National Air and Space Museum

The Wright Moment: Ingenuity Prepares for Flight

The Perseverance captured this image of itself and the Ingenuity Mars Helicopter days before its maiden flight. (NASA/ JPL-Caltech/ ASU/ MSSS/ Seán Doran)
The Perseverance captured this image of itself and the Ingenuity Mars Helicopter days before its maiden flight. (NASA/ JPL-Caltech/ ASU/ MSSS/ Seán Doran)

Ginny

Now that the Mars 2020 mission has successfully begun its exploration of the Red Planet and the Perseverance rover has settled into its new home, NASA aims to take things to new heights—literally. Percy, a nickname for the rover that has since stuck, did not make the interplanetary journey alone, as she carried with her a tiny companion with a game-changing dream: a four pound autonomous helicopter that goes by the name Ingenuity, or Ginny (another nickname, of course).

Perseverance snapped this shot on April 5, 2021, of the Ingenuity Mars Helicopter on the Martian surface. (NASA)

Ginny arrived on the Red Planet fastened at the bottom of Perseverance on February 18, 2021, and recently tested her legs after detaching from the rover, touching the surface of Mars for the first time. Yet sticking to the surface is not the primary focus of the tiny flyer, as she has ambitions of taking flight—the first attempt of powered, controlled flight on another planet, to be specific. Although here on Earth flights are backed by the assurance of over a century of flying experience, Ginny’s task is, well, out-of-this-world. While Mars has lower gravity at about one-third that of Earth, its atmosphere is only one percent as dense, which makes the helicopter’s task of getting off the ground much more difficult than it would be here on our home turf.

Ingenuity detaching from the belly of Perseverance on the 39th Mars day (sol) of the mission. (NASA)

First Flight

Whether Ingenuity can successfully lift off and land will not affect the overall mission that sent Perseverance to Jezero Crater in search of ancient life, as the takeoff was never intended to be a primary objective, but as an experiment that NASA labels as a technology demonstration. Although the outcome of Ginny’s flight attempt is independent of the rover’s science mission, it carries major implications, opening a world of possibilities and a plethora of questions: Is there a future for flying on Martian air? Will the next rover to land on Mars have the ability of flight? Can aircraft become an integral part of exploration missions? Ginny may not provide all the answers, but if she is successful in her attempt, we may be one step closer to them.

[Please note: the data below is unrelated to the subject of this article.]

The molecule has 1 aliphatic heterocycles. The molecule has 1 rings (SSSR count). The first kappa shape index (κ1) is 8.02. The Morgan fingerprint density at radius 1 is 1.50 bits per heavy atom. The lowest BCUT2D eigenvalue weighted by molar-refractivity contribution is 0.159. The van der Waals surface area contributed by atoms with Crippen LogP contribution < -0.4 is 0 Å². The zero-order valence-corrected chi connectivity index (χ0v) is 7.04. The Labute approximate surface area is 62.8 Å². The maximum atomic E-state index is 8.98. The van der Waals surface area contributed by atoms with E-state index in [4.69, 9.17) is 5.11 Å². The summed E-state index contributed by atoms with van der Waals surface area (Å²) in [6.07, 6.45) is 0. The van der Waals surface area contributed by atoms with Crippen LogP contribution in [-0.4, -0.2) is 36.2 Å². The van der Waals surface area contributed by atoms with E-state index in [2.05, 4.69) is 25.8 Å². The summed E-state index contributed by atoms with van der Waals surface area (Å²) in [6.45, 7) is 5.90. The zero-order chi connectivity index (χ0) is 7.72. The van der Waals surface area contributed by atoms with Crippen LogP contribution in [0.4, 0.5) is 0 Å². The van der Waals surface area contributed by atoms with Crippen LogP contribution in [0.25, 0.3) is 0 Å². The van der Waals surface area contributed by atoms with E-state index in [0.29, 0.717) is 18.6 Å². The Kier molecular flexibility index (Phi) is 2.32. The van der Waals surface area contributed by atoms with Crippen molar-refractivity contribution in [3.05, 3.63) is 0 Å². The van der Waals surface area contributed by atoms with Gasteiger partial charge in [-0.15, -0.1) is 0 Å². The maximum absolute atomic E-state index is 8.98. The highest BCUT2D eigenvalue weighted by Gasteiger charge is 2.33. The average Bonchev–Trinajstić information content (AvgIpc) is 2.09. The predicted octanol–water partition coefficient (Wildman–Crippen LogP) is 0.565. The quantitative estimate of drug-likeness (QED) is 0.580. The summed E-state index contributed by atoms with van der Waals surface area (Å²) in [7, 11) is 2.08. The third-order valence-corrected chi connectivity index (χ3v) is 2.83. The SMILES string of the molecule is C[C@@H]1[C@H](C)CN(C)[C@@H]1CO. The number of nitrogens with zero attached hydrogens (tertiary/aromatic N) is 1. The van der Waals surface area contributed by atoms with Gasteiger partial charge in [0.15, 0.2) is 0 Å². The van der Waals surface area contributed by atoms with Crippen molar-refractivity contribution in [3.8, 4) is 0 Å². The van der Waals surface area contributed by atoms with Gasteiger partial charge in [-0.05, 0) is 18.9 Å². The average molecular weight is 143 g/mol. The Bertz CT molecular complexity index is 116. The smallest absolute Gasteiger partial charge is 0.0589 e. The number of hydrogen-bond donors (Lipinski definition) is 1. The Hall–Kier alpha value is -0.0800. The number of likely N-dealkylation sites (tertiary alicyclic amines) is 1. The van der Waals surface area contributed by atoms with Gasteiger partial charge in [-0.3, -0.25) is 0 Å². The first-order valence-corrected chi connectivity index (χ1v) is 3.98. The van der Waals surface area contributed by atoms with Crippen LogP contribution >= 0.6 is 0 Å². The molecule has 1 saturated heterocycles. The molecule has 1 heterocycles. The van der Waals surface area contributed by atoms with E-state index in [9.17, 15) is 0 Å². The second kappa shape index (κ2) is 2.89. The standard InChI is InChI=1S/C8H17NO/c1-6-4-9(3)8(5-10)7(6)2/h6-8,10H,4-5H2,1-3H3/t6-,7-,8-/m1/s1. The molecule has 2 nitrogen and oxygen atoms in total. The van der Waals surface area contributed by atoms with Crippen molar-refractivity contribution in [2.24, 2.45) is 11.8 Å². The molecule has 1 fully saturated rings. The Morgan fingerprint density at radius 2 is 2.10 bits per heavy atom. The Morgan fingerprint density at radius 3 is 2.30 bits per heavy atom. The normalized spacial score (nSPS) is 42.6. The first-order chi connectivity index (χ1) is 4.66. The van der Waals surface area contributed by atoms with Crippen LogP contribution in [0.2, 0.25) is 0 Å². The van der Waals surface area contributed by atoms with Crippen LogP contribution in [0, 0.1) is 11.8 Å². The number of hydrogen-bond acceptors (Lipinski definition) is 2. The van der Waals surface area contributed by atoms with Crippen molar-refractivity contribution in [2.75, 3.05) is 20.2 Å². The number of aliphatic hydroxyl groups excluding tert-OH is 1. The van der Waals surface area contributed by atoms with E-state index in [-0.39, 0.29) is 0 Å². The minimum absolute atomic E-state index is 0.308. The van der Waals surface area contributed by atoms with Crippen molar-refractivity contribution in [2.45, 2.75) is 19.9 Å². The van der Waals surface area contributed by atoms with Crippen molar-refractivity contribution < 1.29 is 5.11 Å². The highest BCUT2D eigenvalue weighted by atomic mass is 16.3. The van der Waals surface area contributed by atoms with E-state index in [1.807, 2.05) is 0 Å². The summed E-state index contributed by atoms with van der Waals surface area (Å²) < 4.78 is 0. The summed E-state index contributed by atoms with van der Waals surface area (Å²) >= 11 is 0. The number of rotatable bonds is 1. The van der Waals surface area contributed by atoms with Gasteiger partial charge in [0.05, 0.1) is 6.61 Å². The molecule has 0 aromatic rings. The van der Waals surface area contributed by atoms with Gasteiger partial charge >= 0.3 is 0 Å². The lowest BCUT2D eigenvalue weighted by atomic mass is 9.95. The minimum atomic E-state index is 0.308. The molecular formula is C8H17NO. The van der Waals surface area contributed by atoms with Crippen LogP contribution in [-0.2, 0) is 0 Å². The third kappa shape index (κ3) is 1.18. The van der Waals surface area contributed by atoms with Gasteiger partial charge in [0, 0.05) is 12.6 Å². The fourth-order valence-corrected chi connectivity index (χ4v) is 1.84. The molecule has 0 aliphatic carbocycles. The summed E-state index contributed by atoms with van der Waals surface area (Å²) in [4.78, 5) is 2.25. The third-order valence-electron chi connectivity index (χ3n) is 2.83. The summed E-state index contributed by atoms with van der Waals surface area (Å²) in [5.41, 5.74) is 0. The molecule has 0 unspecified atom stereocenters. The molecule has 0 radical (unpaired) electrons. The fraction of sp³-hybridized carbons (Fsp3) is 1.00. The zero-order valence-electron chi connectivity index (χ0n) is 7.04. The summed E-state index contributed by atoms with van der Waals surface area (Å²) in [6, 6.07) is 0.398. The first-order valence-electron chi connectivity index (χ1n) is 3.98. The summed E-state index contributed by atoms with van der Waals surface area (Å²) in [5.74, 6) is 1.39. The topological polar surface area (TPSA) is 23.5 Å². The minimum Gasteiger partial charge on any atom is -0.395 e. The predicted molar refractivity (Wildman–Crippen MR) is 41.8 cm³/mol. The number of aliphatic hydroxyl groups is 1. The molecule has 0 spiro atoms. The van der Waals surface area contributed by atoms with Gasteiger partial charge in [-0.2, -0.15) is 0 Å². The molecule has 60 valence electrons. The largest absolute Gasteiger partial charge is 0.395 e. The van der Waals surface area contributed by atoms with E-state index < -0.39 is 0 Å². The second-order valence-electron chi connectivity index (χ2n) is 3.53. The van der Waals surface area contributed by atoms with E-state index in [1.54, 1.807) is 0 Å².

Is flight on Mars possible? The answer to that question is perhaps the one we long for above all. Ingenuity may allow to us relish in a moment none of us were likely alive to experience: the possibility of first flight. That’s the question that the Wright brothers perhaps pondered repeatedly with each new idea and every slogged attempt to create the first airplane. The striking parallels between these two first flights are undeniable. We know flight is possible and we know the extraordinary places it can take us. Yet, before the Wright brothers lifted their 1903 Flyer off the ground, there was uncertainty, as there is now with Ginny on Mars.

The Wright brothers ushered in the age-of-flight with first successful flights of a controlled flying machine with the 1903 Wright Flyer. (NASM)

When the 1903 Wright Flyer took off and Orville Wright felt the ground beneath his feet become weightless for those 12 seconds that changed the world, the possibilities of what could come next instantly became infinite. Ginny’s first attempt will also only last seconds—approximately 20 to 30 if all goes well—but for many of us, it may permit a matching experience to the moment news of controlled flight proliferated worldwide, right here on Earth. The Mars flyer is a Wright moment for a new century, and in the ultimate nod to that very first flight, Ginny carries a piece of fabric from the Wright Flyer with her— a relic from the past that will journey with her on the adventures that unfold.

he Perseverance captured this image of itself and the Ingenuity Mars Helicopter days before its maiden flight. (NASA/ JPL-Caltech/ ASU/ MSSS/ Seán Doran)

What to Expect

NASA has laid out a plan of how Ginny’s unprecedented attempt will unfold. Here’s the breakdown of what to expect and what comes next:

  • “A date for the first attempt was recently rescheduled to no earlier than April 14, 2021 and can change at the engineers’ discretion.”
  • Livestreams to announce the outcome of the flight and the postflight briefing are expected, with a date and time to be determined.”
  • After receiving commands from Earth relayed through the rover, Ginny will operate autonomously.
  • The Mars helicopter will take off only a few feet from the ground and hover for approximately 20 to 30 seconds before landing.
  • Once safely back on the ground, Ginny will use solar power to charge her batteries for future test flights during a 31 Earth-day period.
  • With two cameras equipped, Ginny is expected to take pictures during future flights.
  • Onboard computers and navigation sensors will allow the helicopter to eventually attempt further distances and higher altitude.
Artist's concept of Ingenuity helicopter flying on Mars. (NASA)